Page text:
The BBC tasked a panel of six writers, curators and critics with selecting 100 of the most influential English-language novels published in the past 300 years.
After months of discussion, panellists Stig Abell, Mariella Frostrup, Juno Dawson, Kit de Waal, Alexander McCall Smith and Syima Aslam have released their list on BBC Arts.
Divided into 10 categories such as “identity,” “love sex & romance,” “coming of age” and “rule breakers,” the list covers a range of classic and contemporary literature, including major fantasy and children’s series.
Five Canadian books are on the list: Fugitive Pieces by Anne Michaels, Unless by Carol Shields, Emily of New Moon by L.M. Montgomery, Oryx and Crake by Margaret Atwood and American War by Omar El Akkad.
Published in 1996, Fugitive Pieces was Michaels’s first novel. The story of a boy’s unlikely survival during the Second World War and his haunted life in its aftermath won the Orange Prize for Fiction (now the Women’s Prize for Fiction) and was shortlisted for the Giller Prize. Fugitive Pieces was also a commercial success, becoming an international bestselling novel. It was later adapted into a film.
Michaels lives in Toronto, where she is the city’s poet laureate.
Michaels’s book is included in the BBC’s “identity” category, alongside Beloved by Toni Morrison, Half of a Yellow Sun by Chimamanda Ngozi Adichie, The Bell Jar by Sylvia Plath and White Teeth by Zadie Smith.
Carol Shields’s Unless was published to critical acclaim in 2002. The novel follows a well-to-do middle-aged writer named Reta Winters, whose daughter disappears and turns up on a Toronto street corner begging for money. The book was a finalist for the Giller Prize and was featured on Canada Reads in 2011, when it was defended by Lorne Cardinal.
Shields’s work has been translated into 33 languages. Her long list of literary honours includes the Pulitzer Prize for fiction, which she won for The Stone Diaries.
Born in Illinois, Shields moved to Canada in 1957. Her first novel, Small Ceremonies, was published at the age of 40. She died in 2003 at the age of 68.
Unless is included under the BBC’s “politics, power & protest” category, alongside The Color Purple by Alice Walker, Brave New World by Aldous Huxley, Home Fire by Kamila Shamsie, Lord of the Flies by William Golding, To Kill a Mockingbird by Harper Lee and V for Vendetta by Alan Moore.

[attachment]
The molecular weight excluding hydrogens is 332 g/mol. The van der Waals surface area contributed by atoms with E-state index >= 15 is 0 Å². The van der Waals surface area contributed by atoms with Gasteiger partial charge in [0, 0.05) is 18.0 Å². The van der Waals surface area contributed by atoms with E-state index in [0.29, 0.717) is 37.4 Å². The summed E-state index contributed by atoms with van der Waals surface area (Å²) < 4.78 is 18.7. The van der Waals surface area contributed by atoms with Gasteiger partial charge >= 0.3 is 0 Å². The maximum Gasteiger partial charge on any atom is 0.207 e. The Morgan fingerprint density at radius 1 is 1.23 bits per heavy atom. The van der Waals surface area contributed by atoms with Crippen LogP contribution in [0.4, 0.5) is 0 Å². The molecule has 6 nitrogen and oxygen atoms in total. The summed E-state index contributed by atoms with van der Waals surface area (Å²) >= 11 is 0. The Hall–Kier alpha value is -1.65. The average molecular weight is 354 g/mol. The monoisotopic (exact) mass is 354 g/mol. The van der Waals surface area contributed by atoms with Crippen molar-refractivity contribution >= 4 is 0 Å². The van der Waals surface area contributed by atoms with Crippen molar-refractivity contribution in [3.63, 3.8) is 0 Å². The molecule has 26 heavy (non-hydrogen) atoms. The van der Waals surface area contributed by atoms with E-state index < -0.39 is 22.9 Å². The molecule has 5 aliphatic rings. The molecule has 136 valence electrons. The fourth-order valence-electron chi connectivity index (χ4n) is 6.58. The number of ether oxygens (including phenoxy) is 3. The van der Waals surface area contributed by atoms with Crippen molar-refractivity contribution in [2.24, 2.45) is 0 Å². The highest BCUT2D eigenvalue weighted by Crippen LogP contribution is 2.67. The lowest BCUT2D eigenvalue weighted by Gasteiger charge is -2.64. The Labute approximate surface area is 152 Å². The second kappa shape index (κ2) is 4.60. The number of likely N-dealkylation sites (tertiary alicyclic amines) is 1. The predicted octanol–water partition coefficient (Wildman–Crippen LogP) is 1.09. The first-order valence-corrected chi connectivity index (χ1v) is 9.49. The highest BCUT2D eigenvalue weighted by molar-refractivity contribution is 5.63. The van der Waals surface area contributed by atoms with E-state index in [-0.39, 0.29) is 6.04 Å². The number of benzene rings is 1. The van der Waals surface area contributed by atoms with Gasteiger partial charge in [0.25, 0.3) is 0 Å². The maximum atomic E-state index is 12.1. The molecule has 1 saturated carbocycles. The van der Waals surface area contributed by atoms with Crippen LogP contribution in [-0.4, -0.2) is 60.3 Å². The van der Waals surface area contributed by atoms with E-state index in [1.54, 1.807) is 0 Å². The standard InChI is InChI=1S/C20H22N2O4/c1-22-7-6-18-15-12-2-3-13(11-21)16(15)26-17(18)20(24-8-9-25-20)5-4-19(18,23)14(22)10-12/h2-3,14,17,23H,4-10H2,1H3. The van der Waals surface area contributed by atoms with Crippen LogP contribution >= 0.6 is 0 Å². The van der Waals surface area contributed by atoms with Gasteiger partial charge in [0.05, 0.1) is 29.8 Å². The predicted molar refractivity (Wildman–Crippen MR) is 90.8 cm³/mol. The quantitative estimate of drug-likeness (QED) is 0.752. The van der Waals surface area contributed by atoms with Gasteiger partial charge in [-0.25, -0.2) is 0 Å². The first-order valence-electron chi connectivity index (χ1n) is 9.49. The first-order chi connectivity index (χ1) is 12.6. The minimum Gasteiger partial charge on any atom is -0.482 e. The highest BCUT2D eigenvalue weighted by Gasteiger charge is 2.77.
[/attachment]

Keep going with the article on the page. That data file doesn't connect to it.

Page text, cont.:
Emily of New Moon by L.M. Montgomery
Emily Starr is perhaps not as famous as her fellow L.M. Montgomery creation Anne Shirley, but the dark-haired heroine has snagged a spot on the BBC’s “coming of age” category with Margaret Atwood’s Oryx and Crake.
Published in 1923, Emily of New of Moon follows a girl who is sent to live with her strict aunt after the death of her beloved father. Life is challenging at first for Emily at New Moon Farm, but with her quick wit and fellow outcasts she’s able to cobble together a sense of home.
Montgomery is one of P.E.I.’s most celebrated writers. Her first novel was Anne of Green Gables, published in 1907. Montgomery died in 1942 at the age of 67.
Oryx and Crake was published in 2003 and is the first book in Atwood’s MaddAddam trilogy. The narrator, who calls himself Snowman, lives in isolation in an ecologically destroyed future. Grieving the loss of his friend Crake and beloved Oryx, Snowman has been left alone to raise genetically modified humanoids designed to survive the apocalypse.
Atwood, 79, has been publishing poetry, fiction and nonfiction since the 1960s. She recently co-won the Booker Prize for The Testaments, a sequel to the 1985 novel The Handmaid’s Tale. The Toronto writer turns 80 on Nov. 18, 2019.
Other books on the BBC’s “coming of age category” include The Country Girls by Edna O’Brien, the Harry Potter series by J.K. Rowling, The Outsiders by S.E. Hinton and the Twilight Saga by Stephenie Meyer.
Omar El Akkad’s American War is the most recently published Canadian novel on the BBC’s list. The journalist’s debut book came out in 2017 and won the Kobo Emerging Writer Prize for fiction, a $10,000 award. It was also featured on Canada Reads 2018, when it was defended by Tahmoh Penikett.
The novel tells the story of a young woman born on the losing side of a second American Civil War. Louisiana-born Sarat Chestnut grows up primarily in a refugee camp where she’s groomed as a weapon in the war between the north and south.
As a journalist, El Akkad has reported from Afghanistan and Guantànamo Bay, as well as on events like the Arab Spring and the Black Lives Matter movement.
American War is in the BBC’s “crime & conflict” category, alongside Rebecca by Daphne du Maurier, Regeneration by Pat Barker, The Hound of the Baskervilles by Arthur Conan Doyle, The Talented Mr. Ripley by Patricia Highsmith and The Quiet American by Graham Greene.